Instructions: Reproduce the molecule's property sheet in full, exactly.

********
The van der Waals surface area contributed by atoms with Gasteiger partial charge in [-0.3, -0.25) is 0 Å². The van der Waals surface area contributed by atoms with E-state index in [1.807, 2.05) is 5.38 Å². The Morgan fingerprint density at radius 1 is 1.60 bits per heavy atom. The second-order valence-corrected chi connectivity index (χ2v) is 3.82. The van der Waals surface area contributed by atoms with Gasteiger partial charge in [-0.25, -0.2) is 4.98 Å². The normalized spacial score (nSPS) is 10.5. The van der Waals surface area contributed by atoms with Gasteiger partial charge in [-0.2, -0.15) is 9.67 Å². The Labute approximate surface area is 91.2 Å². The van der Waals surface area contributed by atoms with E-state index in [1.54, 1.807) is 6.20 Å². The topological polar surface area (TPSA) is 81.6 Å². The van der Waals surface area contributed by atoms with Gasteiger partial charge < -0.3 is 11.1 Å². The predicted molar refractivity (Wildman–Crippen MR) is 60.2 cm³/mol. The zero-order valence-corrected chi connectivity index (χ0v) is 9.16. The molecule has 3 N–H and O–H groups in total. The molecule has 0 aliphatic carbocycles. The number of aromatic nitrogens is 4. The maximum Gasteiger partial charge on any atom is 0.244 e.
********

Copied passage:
The van der Waals surface area contributed by atoms with Gasteiger partial charge in [-0.3, -0.25) is 0 Å². The van der Waals surface area contributed by atoms with E-state index in [1.807, 2.05) is 5.38 Å². The Morgan fingerprint density at radius 1 is 1.60 bits per heavy atom. The second-order valence-corrected chi connectivity index (χ2v) is 3.82. The van der Waals surface area contributed by atoms with Gasteiger partial charge in [-0.25, -0.2) is 4.98 Å². The normalized spacial score (nSPS) is 10.5. The van der Waals surface area contributed by atoms with Gasteiger partial charge in [-0.2, -0.15) is 9.67 Å². The Labute approximate surface area is 91.2 Å². The van der Waals surface area contributed by atoms with E-state index in [1.54, 1.807) is 6.20 Å². The topological polar surface area (TPSA) is 81.6 Å². The van der Waals surface area contributed by atoms with Gasteiger partial charge < -0.3 is 11.1 Å². The predicted molar refractivity (Wildman–Crippen MR) is 60.2 cm³/mol. The zero-order valence-corrected chi connectivity index (χ0v) is 9.16. The molecule has 3 N–H and O–H groups in total. The molecule has 0 aliphatic carbocycles. The number of aromatic nitrogens is 4. The maximum Gasteiger partial charge on any atom is 0.244 e.